<img height="1" width="1" style="display:none" src="https://www.facebook.com/tr?id=1635636756682714&amp;ev=PageView&amp;noscript=1">

Traction Inc.

14 Aug Not enough hours in the day? Delegate to Elevate.

Posted at 08:00:00 by Chris Hallberg

You have a workload that never seems to lighten. You eat at your desk, sleep as few hours as you can get away business coaching advicewith, your family never sees you, and still you are overwhelmed. If you can’t seem to find enough hours in the day to do what you need to do and still have a life then maybe it is time to delegate some of those tasks.

Delegation is often easier said than done, though. It seems that certain personalities struggle with this concept, having significant trouble letting go. These tend to be what employees refer to as “micro-managers,” “perfectionists,” and “control freaks,” - albeit behind the boss’s back. Any professional business coach will tell you, if you can’t seem to turn loose of some of your projects yet you are drowning in your work load, perhaps it is time to take a step back and give delegating a shot. 

You are not alone.

Renowned Professor John Hunt of the London Business School claims that of the managers who believe they are good delegators, only about thirty percent really are. What’s more, of that thirty percent, just one out of three managers gets the good delegator award from their subordinates. Empowerment of employees is a skill that only about one in ten managers actually possess. If you are a terrible delegator just know you are not alone.

Identify your staff’s strengths and utilize them.

Each person on your team has their own unique strengths – and likely are better at some things than you are. Your job is to find out what they can bring to the table then find ways to use those skills and abilities by delegating tasks to them.

Virgin Group founder, Richard Branson, in a recent Entrepreneur article talked about how is not good with numbers. Instead of doing the accounting himself (and likely doing a bad job at it) he delegated that task to Jack who was really good with numbers, shared Branson’s vision for the company, and had a desire to be involved. Branson let go of the reins and the rest, as they say, is history.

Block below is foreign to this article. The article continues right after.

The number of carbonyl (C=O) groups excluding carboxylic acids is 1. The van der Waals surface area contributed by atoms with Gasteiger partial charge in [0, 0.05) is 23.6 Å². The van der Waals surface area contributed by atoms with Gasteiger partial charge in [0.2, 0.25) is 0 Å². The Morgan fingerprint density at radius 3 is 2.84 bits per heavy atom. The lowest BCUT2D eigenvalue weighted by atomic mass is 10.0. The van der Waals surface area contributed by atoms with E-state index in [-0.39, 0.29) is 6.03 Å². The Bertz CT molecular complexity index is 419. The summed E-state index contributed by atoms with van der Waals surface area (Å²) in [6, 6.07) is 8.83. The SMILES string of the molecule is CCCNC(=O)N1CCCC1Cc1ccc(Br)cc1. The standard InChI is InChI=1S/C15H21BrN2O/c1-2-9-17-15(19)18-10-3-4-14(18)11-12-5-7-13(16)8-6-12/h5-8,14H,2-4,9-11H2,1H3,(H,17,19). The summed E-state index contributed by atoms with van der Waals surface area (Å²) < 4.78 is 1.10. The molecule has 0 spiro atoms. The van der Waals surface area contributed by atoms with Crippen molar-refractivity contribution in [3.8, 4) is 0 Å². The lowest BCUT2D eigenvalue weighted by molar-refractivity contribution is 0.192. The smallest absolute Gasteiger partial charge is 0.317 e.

Take baby steps; don’t let go all at once.

Take small bites if you fear you will choke on relinquishing too many tasks at once. Delegate a quarter of your tasks, then move to half, then a third, and so on until you have a work load that is comfortable. Don’t delegate everything to just one or two people though or you will wind up with the same situation at a subordinate level. Keep the workload evenly distributed so that your employees can have a life too. 

Control your urge to be a helicopter manager.

Give clear instructions, keep an open door policy in case questions arise, and back away. Hovering over your employees will only serve to stress out your whole staff. Schedule regular updates if that eases your mind but don’t micro manage what you are delegating. That defeats the whole purpose.

Approach delegation with an attitude of elevation.

When you elevate you empower your staff by giving them responsibilities and teaching them new skills. This elevates them in their career while boosting staff morale. They aren’t the only ones who benefit, though. You are left with more time to build your business, expand it, and actually live for a change. And what’s a life if you aren’t going to live it?

Business Coaching How to Grow a Successful Business

Topics: Business Advice, Business Coaching